Resident characteristics that may allow an attending to offer more autonomy include the resident’s level of training, the amount of personal effort the resident placed into preparing for a given case, the resident’s attitude and motivation as well as the perceived level confidence by the resident. Medical knowledge is based on several different aspects that may be assessed even before the safety time-out is performed for a particular case. First is the resident’s basic knowledge of anatomy, pathology and the steps of the procedure. A resident is more likely to gain autonomy if he/she is able to understand the attending surgeon’s guidance and directions. Taking this assessment of knowledge one step further is whether the resident is able to develop an appropriate operative plan, demonstrate adequate judgment and know what instruments are needed for the next step in an operation. This is further supported by the resident’s ability to actively teach medical students and other residents these steps while performing the procedure. Autonomy is also guided by experience with that resident that goes beyond that of the current surgical case. These experiences may be the result of prior experiences that the attending surgeon has had with a particular resident, the reputation of a resident from co-residents, chief residents and other faculty members who have worked with that resident. Furthermore, objective evaluations and milestone documentation also often play a role in one’s ability to gain autonomy in the operating room. An attending surgeon’s teaching philosophy and the contextual issues about the case (case complexity) also will determine the amount of autonomy a resident may be allowed to have during a case [88].

Faculty development efforts are paramount to optimizing the assessment and appropriate granting of autonomy for residents among attending surgeons. Faculty development would allow for expert surgical teachers to educate other faculty members as to their best practices. One example of a best practice as outlined by Chen et al. is the set of questions (Table 5) “Performance-Impression-Characteristics-Knowledge-Situation” (PICKS) that will allow an attending to quickly and easily assess a resident’s readiness for autonomy in the operating room, even prior to the safety timeout [88].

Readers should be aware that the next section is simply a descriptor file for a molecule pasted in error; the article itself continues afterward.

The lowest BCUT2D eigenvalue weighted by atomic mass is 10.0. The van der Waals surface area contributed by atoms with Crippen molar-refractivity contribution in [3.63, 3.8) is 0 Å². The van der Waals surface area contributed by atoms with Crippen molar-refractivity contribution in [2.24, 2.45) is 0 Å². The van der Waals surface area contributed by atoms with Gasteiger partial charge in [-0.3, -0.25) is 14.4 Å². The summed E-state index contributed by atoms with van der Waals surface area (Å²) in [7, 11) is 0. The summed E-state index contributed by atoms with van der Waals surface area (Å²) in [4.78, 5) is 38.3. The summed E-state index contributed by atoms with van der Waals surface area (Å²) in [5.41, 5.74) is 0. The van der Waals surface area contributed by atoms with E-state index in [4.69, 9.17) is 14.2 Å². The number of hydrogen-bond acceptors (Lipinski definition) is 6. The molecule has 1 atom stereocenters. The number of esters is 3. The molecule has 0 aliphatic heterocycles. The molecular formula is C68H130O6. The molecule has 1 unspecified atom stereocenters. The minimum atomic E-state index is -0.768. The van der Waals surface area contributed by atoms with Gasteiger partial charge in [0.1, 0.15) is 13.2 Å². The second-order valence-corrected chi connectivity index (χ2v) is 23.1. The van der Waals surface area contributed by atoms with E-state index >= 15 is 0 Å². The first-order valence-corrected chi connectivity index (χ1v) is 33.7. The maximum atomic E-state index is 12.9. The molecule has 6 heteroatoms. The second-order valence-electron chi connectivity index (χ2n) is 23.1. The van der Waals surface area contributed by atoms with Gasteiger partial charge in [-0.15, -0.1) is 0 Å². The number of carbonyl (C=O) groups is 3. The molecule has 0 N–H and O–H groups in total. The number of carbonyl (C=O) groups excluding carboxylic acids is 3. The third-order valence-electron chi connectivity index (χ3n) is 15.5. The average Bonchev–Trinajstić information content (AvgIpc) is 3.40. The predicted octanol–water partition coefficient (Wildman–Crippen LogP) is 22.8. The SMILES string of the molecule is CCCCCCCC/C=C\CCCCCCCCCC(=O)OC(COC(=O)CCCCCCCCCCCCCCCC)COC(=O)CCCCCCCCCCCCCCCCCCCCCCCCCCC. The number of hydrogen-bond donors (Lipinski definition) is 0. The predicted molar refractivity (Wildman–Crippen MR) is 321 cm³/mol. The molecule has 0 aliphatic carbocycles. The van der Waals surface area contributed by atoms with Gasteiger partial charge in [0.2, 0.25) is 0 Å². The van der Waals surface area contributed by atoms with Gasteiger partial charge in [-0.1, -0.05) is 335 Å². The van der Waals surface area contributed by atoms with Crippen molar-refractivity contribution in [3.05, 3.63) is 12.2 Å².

Table 5.

Performance-impression-characteristics-knowledge-situation (PICKS): Adapted from Chen et al. Journal of Surgical Education. 2017 [88].

Optimizing resident autonomy is dependent on development of both the trainer (attending surgeon) and trainee (resident). Faculty development efforts that teach attending surgeons to assess and guide the appropriate level of autonomy based on the three groups of evidence (resident characteristics, medical knowledge and factors beyond the current OR case) as outlined by Chen et al. as well as the context variable of a specific surgical case can assure more appropriate levels of autonomy for trainees. Similarly, teaching residents to demonstrate increased medical knowledge and preparation for the surgical operation to the attending surgeon will also help to optimize the autonomy they are granted in the operating room [88].

Other strategies to promote autonomy as described by Beck et al. [89] on Family-Centered Rounds (FCR) may be broken down to various phases of the FCR activity. Prior to the beginning of FCR, framing expectations and agreeing upon nonverbal signals were found to be helpful. Setting expectations allows for defining roles of team members and allows the attending to be viewed primarily as a consultant who may be allowed to step in based on the predetermined nonverbal signals. A pre-rounds huddle allows the resident to address any major clarifying questions and allows the resident to develop the logistical and educational aspects of the FCR. During the FCR, deliberate positioning of the senior resident and establishing them as the primary physician so that questions and issues are directed primarily to them. Allowing for flexibility and allowing for the resident to develop their own plan so long as to prevent patient harm and avoiding micro-management of those decisions will also be paramount to promoting autonomy in these situations. If a resident does not initially come up with a plan, the attending should probe and encourage the resident to develop a plan. Additionally, maintaining silence and allowing the resident to control rounds will encourage autonomy for the resident. After the FCR, promoting reflection and allowing the resident to reflect on how the rounds went is critical to improvement. Also allowing the resident to offer feedback to junior residents and medical students will promote the educational value of the FCR [89]. These steps outlined by Beck may be widely translatable to other activities within graduate medical education across specialties.


10. Conclusion

Training the next generation of physicians to be competent and independent physicians is paramount to ensure adequate experience and patient safety as they prepare to enter independent practice. This has become more difficult in the face of increasing regulatory guidelines and restricted work hours. The traditional models of promoting resident autonomy in training have been challenged over the past several years and require innovative solutions as outlined in this chapter. The responsibility for promoting and earning autonomy rests equally with attendings and trainees. These theories and methods of promoting and granting autonomy continue to evolve and must be objectively studied to ensure effectiveness and safety that we owe our patients. Efforts to optimize autonomy must continue to be a focus of graduate medical education.

Conflict of interest

The authors declare that they do not have any conflicts of interest to declare in the authorship of this book chapter.


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Written By

Amanda Cooper and Steven Allen

Submitted: 16 November 2018 Reviewed: 08 January 2019 Published: 15 May 2019